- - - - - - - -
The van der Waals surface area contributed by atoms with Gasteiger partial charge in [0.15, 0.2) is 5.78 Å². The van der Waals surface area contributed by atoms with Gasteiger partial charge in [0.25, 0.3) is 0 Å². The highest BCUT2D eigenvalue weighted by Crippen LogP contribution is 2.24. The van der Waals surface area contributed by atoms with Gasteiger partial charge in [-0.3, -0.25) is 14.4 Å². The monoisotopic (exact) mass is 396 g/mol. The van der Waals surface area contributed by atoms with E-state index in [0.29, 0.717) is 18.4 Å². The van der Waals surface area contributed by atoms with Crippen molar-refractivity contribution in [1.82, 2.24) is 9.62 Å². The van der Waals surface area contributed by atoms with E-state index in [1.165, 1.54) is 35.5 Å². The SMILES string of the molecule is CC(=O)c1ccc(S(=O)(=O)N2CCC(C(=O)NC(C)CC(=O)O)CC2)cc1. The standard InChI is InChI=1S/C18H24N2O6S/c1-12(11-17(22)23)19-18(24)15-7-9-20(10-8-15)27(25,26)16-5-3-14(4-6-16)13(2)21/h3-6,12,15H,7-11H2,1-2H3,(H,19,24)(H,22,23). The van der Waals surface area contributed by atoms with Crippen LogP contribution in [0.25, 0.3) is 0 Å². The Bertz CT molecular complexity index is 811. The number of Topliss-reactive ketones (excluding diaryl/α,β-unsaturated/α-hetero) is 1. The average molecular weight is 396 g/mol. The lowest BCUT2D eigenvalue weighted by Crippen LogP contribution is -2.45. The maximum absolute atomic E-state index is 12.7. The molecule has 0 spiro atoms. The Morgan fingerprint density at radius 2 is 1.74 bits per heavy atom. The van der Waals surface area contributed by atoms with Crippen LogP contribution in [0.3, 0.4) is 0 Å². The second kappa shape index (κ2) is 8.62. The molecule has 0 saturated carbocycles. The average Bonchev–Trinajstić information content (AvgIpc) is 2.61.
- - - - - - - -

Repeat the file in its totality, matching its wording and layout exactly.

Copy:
The van der Waals surface area contributed by atoms with Gasteiger partial charge in [0.15, 0.2) is 5.78 Å². The van der Waals surface area contributed by atoms with Gasteiger partial charge in [0.25, 0.3) is 0 Å². The highest BCUT2D eigenvalue weighted by Crippen LogP contribution is 2.24. The van der Waals surface area contributed by atoms with Gasteiger partial charge in [-0.3, -0.25) is 14.4 Å². The monoisotopic (exact) mass is 396 g/mol. The van der Waals surface area contributed by atoms with E-state index in [0.29, 0.717) is 18.4 Å². The van der Waals surface area contributed by atoms with Crippen molar-refractivity contribution in [1.82, 2.24) is 9.62 Å². The van der Waals surface area contributed by atoms with E-state index in [1.165, 1.54) is 35.5 Å². The SMILES string of the molecule is CC(=O)c1ccc(S(=O)(=O)N2CCC(C(=O)NC(C)CC(=O)O)CC2)cc1. The standard InChI is InChI=1S/C18H24N2O6S/c1-12(11-17(22)23)19-18(24)15-7-9-20(10-8-15)27(25,26)16-5-3-14(4-6-16)13(2)21/h3-6,12,15H,7-11H2,1-2H3,(H,19,24)(H,22,23). The van der Waals surface area contributed by atoms with Crippen LogP contribution in [0.25, 0.3) is 0 Å². The Bertz CT molecular complexity index is 811. The number of Topliss-reactive ketones (excluding diaryl/α,β-unsaturated/α-hetero) is 1. The average molecular weight is 396 g/mol. The lowest BCUT2D eigenvalue weighted by Crippen LogP contribution is -2.45. The maximum absolute atomic E-state index is 12.7. The molecule has 0 spiro atoms. The Morgan fingerprint density at radius 2 is 1.74 bits per heavy atom. The van der Waals surface area contributed by atoms with Crippen LogP contribution in [0.3, 0.4) is 0 Å². The second kappa shape index (κ2) is 8.62. The molecule has 0 saturated carbocycles. The average Bonchev–Trinajstić information content (AvgIpc) is 2.61.